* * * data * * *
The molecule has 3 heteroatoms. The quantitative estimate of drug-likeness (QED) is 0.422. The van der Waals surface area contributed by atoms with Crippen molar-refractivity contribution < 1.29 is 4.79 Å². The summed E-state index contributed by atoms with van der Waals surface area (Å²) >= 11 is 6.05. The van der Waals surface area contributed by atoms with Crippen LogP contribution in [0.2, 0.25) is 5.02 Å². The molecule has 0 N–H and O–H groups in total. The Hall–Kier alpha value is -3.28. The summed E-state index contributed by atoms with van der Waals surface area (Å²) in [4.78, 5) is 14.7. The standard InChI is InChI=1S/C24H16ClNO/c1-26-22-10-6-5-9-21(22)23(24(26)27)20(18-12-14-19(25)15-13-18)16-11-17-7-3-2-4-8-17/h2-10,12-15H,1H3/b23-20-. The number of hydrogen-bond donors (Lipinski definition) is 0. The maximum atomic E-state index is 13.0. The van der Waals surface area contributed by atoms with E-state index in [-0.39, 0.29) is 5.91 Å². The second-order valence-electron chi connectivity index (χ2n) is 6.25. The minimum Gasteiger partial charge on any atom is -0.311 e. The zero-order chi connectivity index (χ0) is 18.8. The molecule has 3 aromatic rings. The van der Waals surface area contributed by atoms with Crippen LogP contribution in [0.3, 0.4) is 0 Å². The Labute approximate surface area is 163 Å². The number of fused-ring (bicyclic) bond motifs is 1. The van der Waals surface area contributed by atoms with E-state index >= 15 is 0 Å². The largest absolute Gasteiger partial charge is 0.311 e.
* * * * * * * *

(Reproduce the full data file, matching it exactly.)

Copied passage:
The molecule has 3 heteroatoms. The quantitative estimate of drug-likeness (QED) is 0.422. The van der Waals surface area contributed by atoms with Crippen molar-refractivity contribution < 1.29 is 4.79 Å². The summed E-state index contributed by atoms with van der Waals surface area (Å²) >= 11 is 6.05. The van der Waals surface area contributed by atoms with Crippen LogP contribution in [0.2, 0.25) is 5.02 Å². The molecule has 0 N–H and O–H groups in total. The Hall–Kier alpha value is -3.28. The summed E-state index contributed by atoms with van der Waals surface area (Å²) in [4.78, 5) is 14.7. The standard InChI is InChI=1S/C24H16ClNO/c1-26-22-10-6-5-9-21(22)23(24(26)27)20(18-12-14-19(25)15-13-18)16-11-17-7-3-2-4-8-17/h2-10,12-15H,1H3/b23-20-. The number of hydrogen-bond donors (Lipinski definition) is 0. The maximum atomic E-state index is 13.0. The van der Waals surface area contributed by atoms with E-state index in [-0.39, 0.29) is 5.91 Å². The second-order valence-electron chi connectivity index (χ2n) is 6.25. The minimum Gasteiger partial charge on any atom is -0.311 e. The zero-order chi connectivity index (χ0) is 18.8. The molecule has 3 aromatic rings. The van der Waals surface area contributed by atoms with Crippen LogP contribution in [0.3, 0.4) is 0 Å². The Labute approximate surface area is 163 Å². The number of fused-ring (bicyclic) bond motifs is 1. The van der Waals surface area contributed by atoms with E-state index >= 15 is 0 Å². The largest absolute Gasteiger partial charge is 0.311 e.